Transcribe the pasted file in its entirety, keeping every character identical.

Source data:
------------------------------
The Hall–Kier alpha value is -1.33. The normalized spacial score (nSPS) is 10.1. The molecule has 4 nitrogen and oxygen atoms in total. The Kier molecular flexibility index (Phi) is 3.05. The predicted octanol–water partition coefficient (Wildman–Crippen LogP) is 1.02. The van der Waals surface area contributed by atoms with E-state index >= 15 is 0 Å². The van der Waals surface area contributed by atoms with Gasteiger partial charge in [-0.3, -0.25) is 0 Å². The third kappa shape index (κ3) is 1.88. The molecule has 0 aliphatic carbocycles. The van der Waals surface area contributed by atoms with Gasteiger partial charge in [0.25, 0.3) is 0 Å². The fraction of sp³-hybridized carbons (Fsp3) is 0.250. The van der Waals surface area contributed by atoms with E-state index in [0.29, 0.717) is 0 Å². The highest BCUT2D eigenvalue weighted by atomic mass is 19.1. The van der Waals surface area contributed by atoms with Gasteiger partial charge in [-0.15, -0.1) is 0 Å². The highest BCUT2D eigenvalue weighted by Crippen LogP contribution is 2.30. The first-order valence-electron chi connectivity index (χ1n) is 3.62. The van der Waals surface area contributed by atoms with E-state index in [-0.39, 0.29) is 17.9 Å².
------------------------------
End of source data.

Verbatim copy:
The Hall–Kier alpha value is -1.33. The normalized spacial score (nSPS) is 10.1. The molecule has 4 nitrogen and oxygen atoms in total. The Kier molecular flexibility index (Phi) is 3.05. The predicted octanol–water partition coefficient (Wildman–Crippen LogP) is 1.02. The van der Waals surface area contributed by atoms with E-state index >= 15 is 0 Å². The van der Waals surface area contributed by atoms with Gasteiger partial charge in [-0.3, -0.25) is 0 Å². The third kappa shape index (κ3) is 1.88. The molecule has 0 aliphatic carbocycles. The van der Waals surface area contributed by atoms with Gasteiger partial charge in [0.25, 0.3) is 0 Å². The fraction of sp³-hybridized carbons (Fsp3) is 0.250. The van der Waals surface area contributed by atoms with E-state index in [0.29, 0.717) is 0 Å². The highest BCUT2D eigenvalue weighted by atomic mass is 19.1. The van der Waals surface area contributed by atoms with Gasteiger partial charge in [-0.15, -0.1) is 0 Å². The highest BCUT2D eigenvalue weighted by Crippen LogP contribution is 2.30. The first-order valence-electron chi connectivity index (χ1n) is 3.62. The van der Waals surface area contributed by atoms with E-state index in [-0.39, 0.29) is 17.9 Å².